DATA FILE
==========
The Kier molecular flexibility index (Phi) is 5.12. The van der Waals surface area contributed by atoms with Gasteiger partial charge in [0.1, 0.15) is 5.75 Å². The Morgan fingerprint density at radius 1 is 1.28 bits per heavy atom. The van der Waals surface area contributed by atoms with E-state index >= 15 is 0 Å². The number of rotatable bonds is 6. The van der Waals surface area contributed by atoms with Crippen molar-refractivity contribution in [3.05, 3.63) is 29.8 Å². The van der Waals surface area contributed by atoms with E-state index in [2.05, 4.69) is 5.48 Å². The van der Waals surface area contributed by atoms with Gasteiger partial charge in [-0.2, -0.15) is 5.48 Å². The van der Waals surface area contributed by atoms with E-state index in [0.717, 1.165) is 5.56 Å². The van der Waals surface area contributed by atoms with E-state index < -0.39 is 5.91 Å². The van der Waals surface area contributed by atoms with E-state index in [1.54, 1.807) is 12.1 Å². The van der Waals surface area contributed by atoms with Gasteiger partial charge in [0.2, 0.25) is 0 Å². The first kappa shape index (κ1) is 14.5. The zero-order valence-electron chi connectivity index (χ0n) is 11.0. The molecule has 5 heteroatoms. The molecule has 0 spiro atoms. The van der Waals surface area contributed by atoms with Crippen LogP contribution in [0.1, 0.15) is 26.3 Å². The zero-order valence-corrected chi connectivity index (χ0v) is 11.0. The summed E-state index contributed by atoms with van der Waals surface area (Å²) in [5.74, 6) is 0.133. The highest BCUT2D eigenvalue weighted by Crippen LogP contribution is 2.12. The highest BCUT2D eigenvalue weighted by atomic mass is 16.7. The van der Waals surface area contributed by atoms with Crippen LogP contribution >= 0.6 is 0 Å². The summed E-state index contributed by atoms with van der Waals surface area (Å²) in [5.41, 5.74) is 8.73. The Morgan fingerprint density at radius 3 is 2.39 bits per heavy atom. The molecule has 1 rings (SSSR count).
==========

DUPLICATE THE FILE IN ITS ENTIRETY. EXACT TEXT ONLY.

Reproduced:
The Kier molecular flexibility index (Phi) is 5.12. The van der Waals surface area contributed by atoms with Gasteiger partial charge in [0.1, 0.15) is 5.75 Å². The Morgan fingerprint density at radius 1 is 1.28 bits per heavy atom. The van der Waals surface area contributed by atoms with E-state index >= 15 is 0 Å². The number of rotatable bonds is 6. The van der Waals surface area contributed by atoms with Crippen molar-refractivity contribution in [3.05, 3.63) is 29.8 Å². The van der Waals surface area contributed by atoms with E-state index in [2.05, 4.69) is 5.48 Å². The van der Waals surface area contributed by atoms with Gasteiger partial charge in [-0.2, -0.15) is 5.48 Å². The van der Waals surface area contributed by atoms with E-state index in [0.717, 1.165) is 5.56 Å². The van der Waals surface area contributed by atoms with E-state index < -0.39 is 5.91 Å². The van der Waals surface area contributed by atoms with E-state index in [1.54, 1.807) is 12.1 Å². The van der Waals surface area contributed by atoms with Gasteiger partial charge in [0.2, 0.25) is 0 Å². The first kappa shape index (κ1) is 14.5. The zero-order valence-electron chi connectivity index (χ0n) is 11.0. The molecule has 5 heteroatoms. The molecule has 0 spiro atoms. The van der Waals surface area contributed by atoms with Crippen LogP contribution in [0.1, 0.15) is 26.3 Å². The zero-order valence-corrected chi connectivity index (χ0v) is 11.0. The summed E-state index contributed by atoms with van der Waals surface area (Å²) in [5.74, 6) is 0.133. The highest BCUT2D eigenvalue weighted by Crippen LogP contribution is 2.12. The highest BCUT2D eigenvalue weighted by atomic mass is 16.7. The van der Waals surface area contributed by atoms with Crippen LogP contribution >= 0.6 is 0 Å². The summed E-state index contributed by atoms with van der Waals surface area (Å²) in [5.41, 5.74) is 8.73. The Morgan fingerprint density at radius 3 is 2.39 bits per heavy atom. The molecule has 1 rings (SSSR count).